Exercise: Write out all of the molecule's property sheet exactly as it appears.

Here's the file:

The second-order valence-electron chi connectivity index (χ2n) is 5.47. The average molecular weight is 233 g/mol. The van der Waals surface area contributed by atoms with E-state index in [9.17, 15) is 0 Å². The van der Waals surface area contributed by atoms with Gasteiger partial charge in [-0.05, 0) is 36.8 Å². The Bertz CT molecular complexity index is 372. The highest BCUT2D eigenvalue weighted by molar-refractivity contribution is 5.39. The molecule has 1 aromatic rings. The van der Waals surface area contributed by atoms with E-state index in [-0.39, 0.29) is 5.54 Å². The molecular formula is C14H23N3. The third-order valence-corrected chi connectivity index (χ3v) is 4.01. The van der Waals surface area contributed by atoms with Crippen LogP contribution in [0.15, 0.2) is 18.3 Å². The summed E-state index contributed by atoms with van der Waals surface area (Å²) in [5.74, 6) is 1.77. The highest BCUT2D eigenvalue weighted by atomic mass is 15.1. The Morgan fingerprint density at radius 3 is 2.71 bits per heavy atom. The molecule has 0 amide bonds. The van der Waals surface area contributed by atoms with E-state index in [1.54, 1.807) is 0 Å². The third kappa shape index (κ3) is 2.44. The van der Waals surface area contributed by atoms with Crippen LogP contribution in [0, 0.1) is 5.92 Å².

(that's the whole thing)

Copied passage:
The second-order valence-electron chi connectivity index (χ2n) is 5.47. The average molecular weight is 233 g/mol. The van der Waals surface area contributed by atoms with E-state index in [9.17, 15) is 0 Å². The van der Waals surface area contributed by atoms with Gasteiger partial charge in [-0.05, 0) is 36.8 Å². The Bertz CT molecular complexity index is 372. The highest BCUT2D eigenvalue weighted by molar-refractivity contribution is 5.39. The molecule has 1 aromatic rings. The van der Waals surface area contributed by atoms with E-state index in [-0.39, 0.29) is 5.54 Å². The molecular formula is C14H23N3. The third-order valence-corrected chi connectivity index (χ3v) is 4.01. The van der Waals surface area contributed by atoms with Crippen LogP contribution in [0.15, 0.2) is 18.3 Å². The summed E-state index contributed by atoms with van der Waals surface area (Å²) in [5.74, 6) is 1.77. The highest BCUT2D eigenvalue weighted by atomic mass is 15.1. The Morgan fingerprint density at radius 3 is 2.71 bits per heavy atom. The molecule has 0 amide bonds. The van der Waals surface area contributed by atoms with E-state index in [1.54, 1.807) is 0 Å². The third kappa shape index (κ3) is 2.44. The van der Waals surface area contributed by atoms with Crippen LogP contribution in [0, 0.1) is 5.92 Å².